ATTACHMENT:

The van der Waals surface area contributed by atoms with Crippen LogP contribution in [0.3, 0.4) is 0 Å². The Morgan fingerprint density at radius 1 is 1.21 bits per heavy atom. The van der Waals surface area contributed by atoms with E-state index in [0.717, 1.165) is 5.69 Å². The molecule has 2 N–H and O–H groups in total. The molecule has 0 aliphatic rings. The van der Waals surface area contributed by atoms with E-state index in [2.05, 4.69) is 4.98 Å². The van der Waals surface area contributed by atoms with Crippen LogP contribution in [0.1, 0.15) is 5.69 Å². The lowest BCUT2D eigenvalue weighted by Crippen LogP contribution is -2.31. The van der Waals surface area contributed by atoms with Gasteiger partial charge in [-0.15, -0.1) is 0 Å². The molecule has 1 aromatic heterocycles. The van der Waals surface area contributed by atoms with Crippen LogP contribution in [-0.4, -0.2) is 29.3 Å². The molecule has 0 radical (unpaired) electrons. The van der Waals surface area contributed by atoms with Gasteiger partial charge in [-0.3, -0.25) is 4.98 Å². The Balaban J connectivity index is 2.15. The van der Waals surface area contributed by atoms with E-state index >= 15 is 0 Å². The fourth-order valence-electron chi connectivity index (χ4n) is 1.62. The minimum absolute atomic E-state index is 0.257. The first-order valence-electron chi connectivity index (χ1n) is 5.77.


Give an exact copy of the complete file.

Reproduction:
The van der Waals surface area contributed by atoms with Crippen LogP contribution in [0.3, 0.4) is 0 Å². The Morgan fingerprint density at radius 1 is 1.21 bits per heavy atom. The van der Waals surface area contributed by atoms with E-state index in [0.717, 1.165) is 5.69 Å². The molecule has 2 N–H and O–H groups in total. The molecule has 0 aliphatic rings. The van der Waals surface area contributed by atoms with E-state index in [2.05, 4.69) is 4.98 Å². The van der Waals surface area contributed by atoms with Crippen LogP contribution in [0.1, 0.15) is 5.69 Å². The lowest BCUT2D eigenvalue weighted by Crippen LogP contribution is -2.31. The van der Waals surface area contributed by atoms with Gasteiger partial charge in [-0.15, -0.1) is 0 Å². The molecule has 1 aromatic heterocycles. The van der Waals surface area contributed by atoms with Crippen LogP contribution in [-0.4, -0.2) is 29.3 Å². The molecule has 0 radical (unpaired) electrons. The van der Waals surface area contributed by atoms with Gasteiger partial charge in [-0.3, -0.25) is 4.98 Å². The Balaban J connectivity index is 2.15. The van der Waals surface area contributed by atoms with E-state index >= 15 is 0 Å². The fourth-order valence-electron chi connectivity index (χ4n) is 1.62. The minimum absolute atomic E-state index is 0.257. The first-order valence-electron chi connectivity index (χ1n) is 5.77.